It’s happened to all dog lovers. You’re out and about, you come across a cute looking dog, and you just want to go and say hello! But do you know the correct and safe way to approach the dog?
If you don’t greet a new dog in the correct way, you might risk inadvertently distressing the dog or causing them to react aggressively towards you.
Here are some essential tips on how to properly greet a dog you don’t know.
Make Sure To Ask Permission
First of all, when you want to greet a dog you don’t know, it’s vital to ask the permission of the dog’s human. Don’t just boldly walk up to a dog and assume that you’re okay to pet them; there are many reasons why that might not be the safest idea.
Some dogs are not friendly to strangers, and some are still in training. You won’t be helping the dog by abruptly approaching while they’re trying to stay calm or learn.
It’s also just common courtesy to ask the dog’s parent if you can pet their dog.
What You Should Do, Physically
Once you’ve gotten permission to greet a dog you don’t know, the next step is to stay reserved and let the dog approach you. Avoid the temptation to invade the dog’s space.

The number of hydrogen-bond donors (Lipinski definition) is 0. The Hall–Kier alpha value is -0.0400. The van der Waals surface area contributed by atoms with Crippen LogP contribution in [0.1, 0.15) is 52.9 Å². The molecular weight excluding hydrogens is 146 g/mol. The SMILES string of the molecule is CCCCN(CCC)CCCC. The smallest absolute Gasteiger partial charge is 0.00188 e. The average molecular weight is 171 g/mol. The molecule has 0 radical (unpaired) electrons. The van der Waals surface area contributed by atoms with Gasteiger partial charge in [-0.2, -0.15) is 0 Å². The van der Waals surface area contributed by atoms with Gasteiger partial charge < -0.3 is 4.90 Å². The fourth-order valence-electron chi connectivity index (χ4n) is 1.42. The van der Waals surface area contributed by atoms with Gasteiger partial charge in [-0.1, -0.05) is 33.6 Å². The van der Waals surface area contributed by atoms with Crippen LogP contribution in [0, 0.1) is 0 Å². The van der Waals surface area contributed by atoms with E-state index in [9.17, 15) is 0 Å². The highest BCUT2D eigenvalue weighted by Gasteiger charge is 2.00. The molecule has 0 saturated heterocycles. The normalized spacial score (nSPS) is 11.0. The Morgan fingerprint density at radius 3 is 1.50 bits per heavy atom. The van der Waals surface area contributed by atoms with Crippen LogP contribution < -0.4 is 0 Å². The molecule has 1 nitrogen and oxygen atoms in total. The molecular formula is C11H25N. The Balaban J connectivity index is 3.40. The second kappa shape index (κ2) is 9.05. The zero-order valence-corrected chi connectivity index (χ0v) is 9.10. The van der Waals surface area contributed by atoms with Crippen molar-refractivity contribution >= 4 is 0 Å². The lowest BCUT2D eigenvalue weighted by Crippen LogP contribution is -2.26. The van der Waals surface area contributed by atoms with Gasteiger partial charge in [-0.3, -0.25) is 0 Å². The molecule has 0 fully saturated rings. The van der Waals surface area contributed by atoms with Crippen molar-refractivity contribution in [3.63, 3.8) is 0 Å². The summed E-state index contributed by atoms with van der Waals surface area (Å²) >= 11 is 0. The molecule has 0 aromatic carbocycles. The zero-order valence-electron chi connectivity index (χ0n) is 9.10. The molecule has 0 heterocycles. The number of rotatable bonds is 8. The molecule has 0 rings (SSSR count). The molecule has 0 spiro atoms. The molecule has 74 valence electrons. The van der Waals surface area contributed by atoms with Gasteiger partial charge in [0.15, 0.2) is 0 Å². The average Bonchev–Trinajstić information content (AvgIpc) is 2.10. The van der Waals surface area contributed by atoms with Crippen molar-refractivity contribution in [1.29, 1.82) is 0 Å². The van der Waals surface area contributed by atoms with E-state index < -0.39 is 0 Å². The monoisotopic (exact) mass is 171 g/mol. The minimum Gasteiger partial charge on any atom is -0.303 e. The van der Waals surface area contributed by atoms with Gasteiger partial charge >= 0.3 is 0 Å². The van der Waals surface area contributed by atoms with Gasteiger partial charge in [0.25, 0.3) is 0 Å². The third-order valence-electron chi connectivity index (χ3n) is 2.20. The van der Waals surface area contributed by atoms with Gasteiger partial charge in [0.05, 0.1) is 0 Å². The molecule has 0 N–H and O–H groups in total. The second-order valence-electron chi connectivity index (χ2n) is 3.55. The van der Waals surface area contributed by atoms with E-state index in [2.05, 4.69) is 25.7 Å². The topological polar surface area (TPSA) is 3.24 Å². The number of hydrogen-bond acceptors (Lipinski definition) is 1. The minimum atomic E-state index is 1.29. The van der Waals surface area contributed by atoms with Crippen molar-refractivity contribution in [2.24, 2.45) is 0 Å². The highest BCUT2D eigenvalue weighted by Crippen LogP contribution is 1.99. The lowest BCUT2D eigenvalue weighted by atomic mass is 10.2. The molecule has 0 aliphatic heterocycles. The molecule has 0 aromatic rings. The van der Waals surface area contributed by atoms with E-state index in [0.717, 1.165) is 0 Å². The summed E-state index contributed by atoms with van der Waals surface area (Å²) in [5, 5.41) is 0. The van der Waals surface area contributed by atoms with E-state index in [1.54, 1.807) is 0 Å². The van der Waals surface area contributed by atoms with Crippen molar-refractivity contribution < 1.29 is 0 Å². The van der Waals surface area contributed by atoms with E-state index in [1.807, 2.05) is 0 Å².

Remember, if a dog appears reserved and doesn’t seem to want to come and greet you, respect their decision and move on.
When a dog approaches and shows that they’re ready to greet you, there are some simple physical steps you can take to make the interaction as calm and friendly as possible.
Some of the most common tips for greeting a dog you don’t know include:
- Turn sideways to the dog, rather than head on
- Kneel down so that you’re on the dog’s level
- Avoid too much eye contact
- Let the dog smell your hand — from a distance if need be
- Don’t approach the dog from overhead or behind
Where You Should Pet, And How
After the dog seems ready to greet you, make sure that you use appropriate actions. Try and stick to petting the dog on their chest, back or sides, and avoid patting a dog you don’t know on the head or giving them a hug.
Additionally, always use slow and steady movements when greeting and petting the dog. This way, you’ll avoid startling the dog.
Finally, exercise caution if you’re attempting to greet a dog who’s running loose. Always let the dog come to you, especially if you can’t see their human.
Do you have any tips for greeting a dog you don’t know? Do you always ask permission from their human first? Tell us about your experience in the comments section below!